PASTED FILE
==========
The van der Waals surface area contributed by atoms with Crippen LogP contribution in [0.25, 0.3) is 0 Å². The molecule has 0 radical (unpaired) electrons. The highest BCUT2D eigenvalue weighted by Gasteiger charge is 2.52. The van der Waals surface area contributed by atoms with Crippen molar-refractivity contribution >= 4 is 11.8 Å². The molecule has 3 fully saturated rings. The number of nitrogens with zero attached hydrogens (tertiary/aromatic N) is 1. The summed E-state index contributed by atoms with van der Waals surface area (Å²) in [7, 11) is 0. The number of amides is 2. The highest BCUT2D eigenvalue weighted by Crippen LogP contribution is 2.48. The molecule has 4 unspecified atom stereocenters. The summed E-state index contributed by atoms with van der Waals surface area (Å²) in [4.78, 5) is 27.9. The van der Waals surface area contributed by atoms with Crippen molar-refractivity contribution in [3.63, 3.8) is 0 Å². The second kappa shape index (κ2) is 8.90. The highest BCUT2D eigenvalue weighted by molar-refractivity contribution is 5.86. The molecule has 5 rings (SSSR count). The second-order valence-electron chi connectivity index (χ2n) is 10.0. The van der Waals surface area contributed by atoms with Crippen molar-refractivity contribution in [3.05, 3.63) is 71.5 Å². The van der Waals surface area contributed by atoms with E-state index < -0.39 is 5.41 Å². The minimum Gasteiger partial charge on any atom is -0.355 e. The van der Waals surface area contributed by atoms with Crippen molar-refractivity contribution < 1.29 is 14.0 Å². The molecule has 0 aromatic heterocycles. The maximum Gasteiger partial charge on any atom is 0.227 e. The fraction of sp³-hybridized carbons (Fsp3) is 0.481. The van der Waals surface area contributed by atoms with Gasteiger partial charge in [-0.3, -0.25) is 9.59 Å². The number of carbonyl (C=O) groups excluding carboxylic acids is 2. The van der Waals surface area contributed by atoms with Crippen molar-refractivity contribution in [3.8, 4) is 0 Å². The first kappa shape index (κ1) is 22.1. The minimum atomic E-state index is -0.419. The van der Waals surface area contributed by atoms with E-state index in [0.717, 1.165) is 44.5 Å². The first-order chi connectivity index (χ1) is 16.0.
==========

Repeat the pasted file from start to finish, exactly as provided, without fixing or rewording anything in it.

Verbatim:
The van der Waals surface area contributed by atoms with Crippen LogP contribution in [0.25, 0.3) is 0 Å². The molecule has 0 radical (unpaired) electrons. The highest BCUT2D eigenvalue weighted by Gasteiger charge is 2.52. The van der Waals surface area contributed by atoms with Crippen molar-refractivity contribution >= 4 is 11.8 Å². The molecule has 3 fully saturated rings. The number of nitrogens with zero attached hydrogens (tertiary/aromatic N) is 1. The summed E-state index contributed by atoms with van der Waals surface area (Å²) in [7, 11) is 0. The number of amides is 2. The highest BCUT2D eigenvalue weighted by Crippen LogP contribution is 2.48. The molecule has 4 unspecified atom stereocenters. The summed E-state index contributed by atoms with van der Waals surface area (Å²) in [4.78, 5) is 27.9. The van der Waals surface area contributed by atoms with Crippen molar-refractivity contribution in [3.63, 3.8) is 0 Å². The second kappa shape index (κ2) is 8.90. The highest BCUT2D eigenvalue weighted by molar-refractivity contribution is 5.86. The molecule has 5 rings (SSSR count). The second-order valence-electron chi connectivity index (χ2n) is 10.0. The van der Waals surface area contributed by atoms with Crippen molar-refractivity contribution in [3.05, 3.63) is 71.5 Å². The van der Waals surface area contributed by atoms with E-state index < -0.39 is 5.41 Å². The minimum Gasteiger partial charge on any atom is -0.355 e. The van der Waals surface area contributed by atoms with Crippen molar-refractivity contribution < 1.29 is 14.0 Å². The molecule has 0 aromatic heterocycles. The maximum Gasteiger partial charge on any atom is 0.227 e. The fraction of sp³-hybridized carbons (Fsp3) is 0.481. The van der Waals surface area contributed by atoms with Gasteiger partial charge in [-0.3, -0.25) is 9.59 Å². The number of carbonyl (C=O) groups excluding carboxylic acids is 2. The van der Waals surface area contributed by atoms with Crippen molar-refractivity contribution in [3.8, 4) is 0 Å². The first kappa shape index (κ1) is 22.1. The minimum atomic E-state index is -0.419. The van der Waals surface area contributed by atoms with E-state index in [0.717, 1.165) is 44.5 Å². The first-order chi connectivity index (χ1) is 16.0.